Posted by: HAT | October 31, 2014

Food for Fantasy

A still from the 1918 film Little Orphant Annie with Annie telling a story to a group of children

A Halloween-y scene in an early version of Annie

Hi, Gang!

Fantasy is an indispensable ingredient of utopian expectation. I’m not saying that discerning the boundary between fact and fantasy doesn’t matter; I’m not saying that every fantasy is potentially realizable, or worth realizing; I’m not saying anything about priorities. But without a capacity for fantasy, for imagining alternatives, there is no hope. And fantasy, like every other living thing, needs food.

Since today is Halloween, it seemed appropriate to recall the spooky poem “Little Orphant Annie,” by James Whitcomb Riley, “the Hoosier poet.” Little Orphant Annie is a teller of tales, so, a feeder of fantasy, which may be one of the things that endeared her first to Riley and later to his readers.

Fantasy is never without its footing in the “real world,” either, which may also be worth reflecting on. I’m not saying fantasy can be reduced to this or that real world kernel, of course, any more than cake can be reduced to flour. Still, without the flour, it wouldn’t be cake. Riley’s Annie was modeled on the real-life character Mary Alice Smith, who worked in Riley’s home when the author was a boy. Thank you, Mary Alice Smith, for that cup of flour.

It’s funny how way leads on to way when it comes to fantasy, or anything for that matter. Little Orphan Annie has had a long run, and the way that run has been related to American popular culture and history, and to what people find nourishing in times of world war and great depression, all the way to her latest movie gig with its riffs on the sociology and symbolism of race in the US, is fascinating, and alluring, and way beyond the scope of a quick Friday morning walk in the figurative woods. I’ll save that one for another day.

I’m drawn to a somewhat less public trail. Back in 1918, the spooky poem was made into a silent film. The film starred Colleen Moore in the title role of Little Orphant Annie; it was one of her first roles. Colleen Moore’s Q score is “who?” these days, but she was rich and famous once, and she donated the flour for this legendary cake:

Once upon a time, a little girl saw a doll house, one so wonderful, so magnificent, it was a hitherto undreamt dream of a doll house. She could imagine having that wonderful doll house, playing with it, being that tiny, playing in it. She imagined happiness. Times were hard, but that memory became the stuff of a hundred dreams, a thousand, until she came to wonder, where did that memory, that dream, even come from? Had she just imagined it? No one she knew had a dollhouse like that, or could remember anyone they knew who would have had. The little girl grew up. She went to college, in a far away city, where there were many poor children. She joined one of those volunteer groups that do nice things for poor children, like tutor them in homework and take them on field trips. One day, one of the field trips took them to a museum, and in the basement of the museum, she came face to face with – you knew this was coming, right? – the doll house. The very one, the one she had remembered and almost concluded was a figment of her imagination, only look, it had been real all along. It was, the way she always told the story later, like a miracle.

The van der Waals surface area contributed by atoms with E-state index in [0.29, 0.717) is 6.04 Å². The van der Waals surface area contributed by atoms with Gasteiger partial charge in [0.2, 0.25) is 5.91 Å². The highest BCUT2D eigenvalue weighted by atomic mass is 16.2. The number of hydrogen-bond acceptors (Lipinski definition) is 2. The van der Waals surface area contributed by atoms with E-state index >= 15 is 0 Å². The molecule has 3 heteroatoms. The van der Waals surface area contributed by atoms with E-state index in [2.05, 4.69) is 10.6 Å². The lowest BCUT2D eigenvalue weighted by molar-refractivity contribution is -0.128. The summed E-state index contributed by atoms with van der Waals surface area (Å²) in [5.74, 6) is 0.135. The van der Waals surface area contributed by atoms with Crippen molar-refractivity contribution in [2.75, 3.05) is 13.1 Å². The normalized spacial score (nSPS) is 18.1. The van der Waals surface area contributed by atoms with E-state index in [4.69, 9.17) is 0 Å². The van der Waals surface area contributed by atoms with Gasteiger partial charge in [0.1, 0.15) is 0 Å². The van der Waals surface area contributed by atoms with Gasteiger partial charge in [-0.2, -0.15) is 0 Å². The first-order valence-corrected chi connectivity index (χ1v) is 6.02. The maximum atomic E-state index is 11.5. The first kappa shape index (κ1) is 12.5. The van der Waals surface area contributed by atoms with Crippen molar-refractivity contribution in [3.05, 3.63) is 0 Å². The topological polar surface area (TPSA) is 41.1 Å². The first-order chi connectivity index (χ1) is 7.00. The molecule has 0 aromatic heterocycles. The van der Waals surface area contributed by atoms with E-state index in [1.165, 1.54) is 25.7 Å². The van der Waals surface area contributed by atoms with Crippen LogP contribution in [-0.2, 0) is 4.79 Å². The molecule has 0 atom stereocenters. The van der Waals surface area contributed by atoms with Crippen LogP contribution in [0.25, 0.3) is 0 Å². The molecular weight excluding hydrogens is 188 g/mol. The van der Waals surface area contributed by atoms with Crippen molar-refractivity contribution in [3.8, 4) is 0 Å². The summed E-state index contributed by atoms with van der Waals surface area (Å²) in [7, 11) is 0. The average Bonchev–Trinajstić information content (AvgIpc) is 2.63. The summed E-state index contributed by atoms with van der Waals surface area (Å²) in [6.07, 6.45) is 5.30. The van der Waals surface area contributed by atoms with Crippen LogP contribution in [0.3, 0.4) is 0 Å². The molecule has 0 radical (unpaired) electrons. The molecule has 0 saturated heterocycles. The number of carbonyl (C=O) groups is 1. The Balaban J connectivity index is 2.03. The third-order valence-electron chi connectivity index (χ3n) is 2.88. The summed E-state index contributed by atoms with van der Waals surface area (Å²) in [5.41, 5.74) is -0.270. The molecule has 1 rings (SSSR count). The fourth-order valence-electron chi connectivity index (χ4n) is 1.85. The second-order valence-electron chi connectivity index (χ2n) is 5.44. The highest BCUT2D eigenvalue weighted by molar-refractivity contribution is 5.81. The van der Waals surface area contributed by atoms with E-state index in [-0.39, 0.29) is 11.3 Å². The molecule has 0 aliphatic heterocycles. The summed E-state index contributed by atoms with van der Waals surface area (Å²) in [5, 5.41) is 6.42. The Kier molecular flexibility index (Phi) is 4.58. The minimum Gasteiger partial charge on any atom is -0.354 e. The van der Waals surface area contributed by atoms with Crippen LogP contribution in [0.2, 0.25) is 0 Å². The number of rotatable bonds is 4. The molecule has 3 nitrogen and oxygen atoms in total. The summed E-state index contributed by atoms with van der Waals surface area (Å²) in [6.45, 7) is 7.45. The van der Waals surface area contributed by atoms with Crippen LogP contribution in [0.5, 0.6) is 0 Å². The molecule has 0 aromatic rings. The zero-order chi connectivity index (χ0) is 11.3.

The dollhouse turned out to have been Colleen Moore’s “Fairy Castle,” which lives in the basement of the Chicago Museum of Science and Industry, and which toured the United States to raise funds for poor children’s relief in 1935, when the little girl would have been 4 years old. Her name was Jo Gregg then, but by the time she told that story she was Jo Thiessen, and she was my mother.

My mom used to apologize for “not being the kind of mother who bakes cakes for her kids to come home to.” But I think she was wrong about that.

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